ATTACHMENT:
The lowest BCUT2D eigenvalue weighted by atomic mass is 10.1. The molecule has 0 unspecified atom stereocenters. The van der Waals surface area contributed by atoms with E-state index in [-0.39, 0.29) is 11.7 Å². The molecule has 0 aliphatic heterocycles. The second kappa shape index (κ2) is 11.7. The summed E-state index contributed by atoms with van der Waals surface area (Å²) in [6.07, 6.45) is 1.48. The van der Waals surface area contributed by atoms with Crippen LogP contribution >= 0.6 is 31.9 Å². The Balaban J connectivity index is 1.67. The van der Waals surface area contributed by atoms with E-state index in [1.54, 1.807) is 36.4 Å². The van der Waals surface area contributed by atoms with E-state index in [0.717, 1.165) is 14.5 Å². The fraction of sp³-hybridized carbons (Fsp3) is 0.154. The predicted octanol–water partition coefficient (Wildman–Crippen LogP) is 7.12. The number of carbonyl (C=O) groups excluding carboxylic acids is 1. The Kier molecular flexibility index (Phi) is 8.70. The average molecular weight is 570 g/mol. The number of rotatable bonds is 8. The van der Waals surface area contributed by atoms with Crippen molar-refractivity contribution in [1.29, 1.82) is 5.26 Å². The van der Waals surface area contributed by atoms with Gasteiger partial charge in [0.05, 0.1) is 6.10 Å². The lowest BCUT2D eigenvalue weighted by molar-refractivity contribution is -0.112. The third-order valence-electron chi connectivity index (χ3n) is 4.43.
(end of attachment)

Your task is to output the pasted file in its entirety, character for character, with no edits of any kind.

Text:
The lowest BCUT2D eigenvalue weighted by atomic mass is 10.1. The molecule has 0 unspecified atom stereocenters. The van der Waals surface area contributed by atoms with E-state index in [-0.39, 0.29) is 11.7 Å². The molecule has 0 aliphatic heterocycles. The second kappa shape index (κ2) is 11.7. The summed E-state index contributed by atoms with van der Waals surface area (Å²) in [6.07, 6.45) is 1.48. The van der Waals surface area contributed by atoms with Crippen LogP contribution >= 0.6 is 31.9 Å². The Balaban J connectivity index is 1.67. The van der Waals surface area contributed by atoms with E-state index in [1.54, 1.807) is 36.4 Å². The van der Waals surface area contributed by atoms with E-state index in [0.717, 1.165) is 14.5 Å². The fraction of sp³-hybridized carbons (Fsp3) is 0.154. The predicted octanol–water partition coefficient (Wildman–Crippen LogP) is 7.12. The number of carbonyl (C=O) groups excluding carboxylic acids is 1. The Kier molecular flexibility index (Phi) is 8.70. The average molecular weight is 570 g/mol. The number of rotatable bonds is 8. The van der Waals surface area contributed by atoms with Crippen molar-refractivity contribution in [1.29, 1.82) is 5.26 Å². The van der Waals surface area contributed by atoms with Gasteiger partial charge in [0.05, 0.1) is 6.10 Å². The lowest BCUT2D eigenvalue weighted by molar-refractivity contribution is -0.112. The third-order valence-electron chi connectivity index (χ3n) is 4.43.